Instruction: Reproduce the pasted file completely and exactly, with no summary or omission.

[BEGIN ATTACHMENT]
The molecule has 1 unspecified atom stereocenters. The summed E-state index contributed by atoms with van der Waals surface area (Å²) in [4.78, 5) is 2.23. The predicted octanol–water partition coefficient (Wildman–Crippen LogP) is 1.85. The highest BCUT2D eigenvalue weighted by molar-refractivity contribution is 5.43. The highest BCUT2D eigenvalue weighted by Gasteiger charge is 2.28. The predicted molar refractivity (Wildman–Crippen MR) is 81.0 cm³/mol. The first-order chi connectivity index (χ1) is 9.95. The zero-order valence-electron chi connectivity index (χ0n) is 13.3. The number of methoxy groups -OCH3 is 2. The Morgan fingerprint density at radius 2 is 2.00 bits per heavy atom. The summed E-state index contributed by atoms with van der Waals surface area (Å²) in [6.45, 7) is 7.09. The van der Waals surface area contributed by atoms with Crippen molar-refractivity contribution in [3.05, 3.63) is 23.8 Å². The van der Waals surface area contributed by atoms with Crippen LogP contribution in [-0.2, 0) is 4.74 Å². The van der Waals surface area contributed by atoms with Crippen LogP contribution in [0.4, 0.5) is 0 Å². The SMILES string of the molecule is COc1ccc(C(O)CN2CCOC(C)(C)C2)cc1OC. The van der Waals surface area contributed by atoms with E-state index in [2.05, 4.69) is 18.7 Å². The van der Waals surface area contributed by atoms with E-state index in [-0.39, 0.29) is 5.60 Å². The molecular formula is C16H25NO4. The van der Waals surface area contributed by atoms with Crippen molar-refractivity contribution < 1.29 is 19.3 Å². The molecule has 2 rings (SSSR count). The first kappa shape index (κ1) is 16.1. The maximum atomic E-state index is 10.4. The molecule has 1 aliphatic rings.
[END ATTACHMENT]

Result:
The molecule has 1 unspecified atom stereocenters. The summed E-state index contributed by atoms with van der Waals surface area (Å²) in [4.78, 5) is 2.23. The predicted octanol–water partition coefficient (Wildman–Crippen LogP) is 1.85. The highest BCUT2D eigenvalue weighted by molar-refractivity contribution is 5.43. The highest BCUT2D eigenvalue weighted by Gasteiger charge is 2.28. The predicted molar refractivity (Wildman–Crippen MR) is 81.0 cm³/mol. The first-order chi connectivity index (χ1) is 9.95. The zero-order valence-electron chi connectivity index (χ0n) is 13.3. The number of methoxy groups -OCH3 is 2. The Morgan fingerprint density at radius 2 is 2.00 bits per heavy atom. The summed E-state index contributed by atoms with van der Waals surface area (Å²) in [6.45, 7) is 7.09. The van der Waals surface area contributed by atoms with Crippen molar-refractivity contribution in [3.05, 3.63) is 23.8 Å². The van der Waals surface area contributed by atoms with Crippen LogP contribution in [-0.2, 0) is 4.74 Å². The van der Waals surface area contributed by atoms with Crippen LogP contribution in [0.4, 0.5) is 0 Å². The SMILES string of the molecule is COc1ccc(C(O)CN2CCOC(C)(C)C2)cc1OC. The van der Waals surface area contributed by atoms with E-state index in [2.05, 4.69) is 18.7 Å². The van der Waals surface area contributed by atoms with E-state index in [-0.39, 0.29) is 5.60 Å². The molecular formula is C16H25NO4. The van der Waals surface area contributed by atoms with Crippen molar-refractivity contribution < 1.29 is 19.3 Å². The molecule has 2 rings (SSSR count). The first kappa shape index (κ1) is 16.1. The maximum atomic E-state index is 10.4. The molecule has 1 aliphatic rings.